Barangay Bacsil was once a sleepy barrio in the northern town of Bangued, Abra. Today, it is alive with activity, thanks to the hard work and adventurous spirit of Mr. Romeo Balbin, Jr. and his wife Natividad.
For several years now, the Balbins have been doing their hometown proud by manufacturing world class wood furniture, builders’ woodworks, bamboo home furnishings and mixed media handicrafts, and winning a slew of awards on the side. All of these directly or indirectly benefit the people of Barangay Bacsil where the Balbins’ factory is located.
“We started as a partner in a big logging firm in 1986 but we eventually went into furniture production when we realized that Abra is very rich in raw materials that we can make use of,” discloses Mr. Balbin.
“Today, we make all kinds of products – dining sets, sala sets, beds, China cabinets, TV racks, coffee tables, office tables, doors, door jambs, moldings and narra planks for floors. Our bamboo products include tiles, placemats, trays, coaster hot pads, umbrella stands, CD racks and hampers. We also make novelty packaging materials from local grasses and plants that abound in the province.”
Thru the years, the challenges of the business seemed to have brought out the best of the Balbin couple’s artistic, managerial and marketing talents.
Says Mrs. Balbin, “From 1994 to 2005, we were named four times the Top Seller in the Furniture Sector in the National Trade Fairs of the Department of Trade and Industry. We also received the same award in the National Economic Enterprise Development Trade Fair and the “Impakabsat” Regional Trade Fair.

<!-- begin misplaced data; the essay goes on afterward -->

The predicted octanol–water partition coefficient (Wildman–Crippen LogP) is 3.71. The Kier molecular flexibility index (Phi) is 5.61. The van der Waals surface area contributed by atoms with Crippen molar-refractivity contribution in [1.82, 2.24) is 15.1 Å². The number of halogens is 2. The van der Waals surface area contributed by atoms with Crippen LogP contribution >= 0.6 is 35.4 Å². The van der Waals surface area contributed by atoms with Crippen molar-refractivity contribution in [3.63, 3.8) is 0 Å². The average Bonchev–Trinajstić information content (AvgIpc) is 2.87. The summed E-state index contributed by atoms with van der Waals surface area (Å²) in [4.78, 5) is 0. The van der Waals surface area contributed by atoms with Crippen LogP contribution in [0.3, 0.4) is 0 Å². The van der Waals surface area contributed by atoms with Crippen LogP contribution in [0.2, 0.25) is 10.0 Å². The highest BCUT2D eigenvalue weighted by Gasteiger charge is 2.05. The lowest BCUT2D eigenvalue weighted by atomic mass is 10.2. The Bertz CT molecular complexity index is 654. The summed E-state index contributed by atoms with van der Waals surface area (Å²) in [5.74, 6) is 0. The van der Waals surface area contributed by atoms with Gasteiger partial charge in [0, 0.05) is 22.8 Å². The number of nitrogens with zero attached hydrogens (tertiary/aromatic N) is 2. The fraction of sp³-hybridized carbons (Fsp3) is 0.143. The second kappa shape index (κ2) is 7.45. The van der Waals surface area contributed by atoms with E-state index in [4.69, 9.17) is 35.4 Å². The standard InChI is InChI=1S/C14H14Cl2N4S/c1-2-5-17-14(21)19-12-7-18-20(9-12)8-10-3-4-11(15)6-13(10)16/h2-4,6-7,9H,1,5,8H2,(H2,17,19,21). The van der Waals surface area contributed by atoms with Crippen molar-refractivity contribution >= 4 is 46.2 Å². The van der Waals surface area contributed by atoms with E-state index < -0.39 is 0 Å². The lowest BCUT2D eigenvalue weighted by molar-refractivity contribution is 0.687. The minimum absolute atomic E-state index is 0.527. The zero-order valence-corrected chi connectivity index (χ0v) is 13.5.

“Getting recognized was very exciting for us,” she continues, “but our breakthrough came when we acquired the furnace-type lumber dryer (FTLD) of the Forest Products Research and Development Institute (FPRDI) as well as different bamboo processing equipment in 2005.”
Mr. Balbin adds, “With help from the Department of Science and Technology’s Small and Medium Enterprises Technology Upgrading Program (DOST-SETUP) and FPRDI, we were able to install a 3,000 board foot-capacity dryer which solved our big problem with molds and fungi attacking our raw materials. The dryer, as well as three kinds of modern bamboo processing equipment, enabled us to make better quality products faster and at lower cost. As a result, our volume of rejects went down, product prices went up and our income ballooned by 30%.
“We were able to expand our operations, hire more workers and hike their wages. Today, 22 regular workers and 900 sub-contractors work for us. Before we had the FTLD, we hired only 12 regulars and 180 part-time workers. With bigger operations, we opened new market outlets both here and abroad, especially in the US, Italy and Canada.”
All their success notwithstanding, the Balbins show no signs of slowing down.
“We want to keep learning about the latest technologies that we can use in the business,” says Mrs. Balbin. “You can’t stay in the game unless you are a tireless learner and are willing to take risks. You have to constantly innovate, to come up with designs or product lines so that you always have something fresh to offer the market.”
Right now, the couple is studying the possibility of making engineered bamboo school desks for the Department of Education.
Mr. Balbin closes, “In all our ventures, we are happy that we have friends such as the DOST and FPRDI whom we can count on to help solve our technical problems.” (Rizalina K. Araral, 27 January 2011)#